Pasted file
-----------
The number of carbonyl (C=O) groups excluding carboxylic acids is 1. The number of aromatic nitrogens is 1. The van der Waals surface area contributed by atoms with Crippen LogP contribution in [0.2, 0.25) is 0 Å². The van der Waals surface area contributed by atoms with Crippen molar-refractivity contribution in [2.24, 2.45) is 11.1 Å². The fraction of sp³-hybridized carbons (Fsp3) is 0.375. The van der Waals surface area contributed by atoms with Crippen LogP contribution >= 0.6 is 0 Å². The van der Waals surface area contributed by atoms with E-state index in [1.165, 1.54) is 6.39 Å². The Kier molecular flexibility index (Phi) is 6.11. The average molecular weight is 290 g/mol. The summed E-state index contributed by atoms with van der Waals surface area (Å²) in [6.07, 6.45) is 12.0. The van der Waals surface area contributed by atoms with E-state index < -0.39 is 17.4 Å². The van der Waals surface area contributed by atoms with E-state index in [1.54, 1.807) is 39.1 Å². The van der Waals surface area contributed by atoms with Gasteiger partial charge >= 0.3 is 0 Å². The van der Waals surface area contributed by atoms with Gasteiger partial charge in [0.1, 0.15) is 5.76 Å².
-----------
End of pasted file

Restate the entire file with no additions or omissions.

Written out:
The number of carbonyl (C=O) groups excluding carboxylic acids is 1. The number of aromatic nitrogens is 1. The van der Waals surface area contributed by atoms with Crippen LogP contribution in [0.2, 0.25) is 0 Å². The van der Waals surface area contributed by atoms with Crippen molar-refractivity contribution in [2.24, 2.45) is 11.1 Å². The fraction of sp³-hybridized carbons (Fsp3) is 0.375. The van der Waals surface area contributed by atoms with Crippen LogP contribution >= 0.6 is 0 Å². The van der Waals surface area contributed by atoms with E-state index in [1.165, 1.54) is 6.39 Å². The Kier molecular flexibility index (Phi) is 6.11. The average molecular weight is 290 g/mol. The summed E-state index contributed by atoms with van der Waals surface area (Å²) in [6.07, 6.45) is 12.0. The van der Waals surface area contributed by atoms with E-state index < -0.39 is 17.4 Å². The van der Waals surface area contributed by atoms with E-state index in [1.54, 1.807) is 39.1 Å². The van der Waals surface area contributed by atoms with Gasteiger partial charge >= 0.3 is 0 Å². The van der Waals surface area contributed by atoms with Gasteiger partial charge in [0.1, 0.15) is 5.76 Å².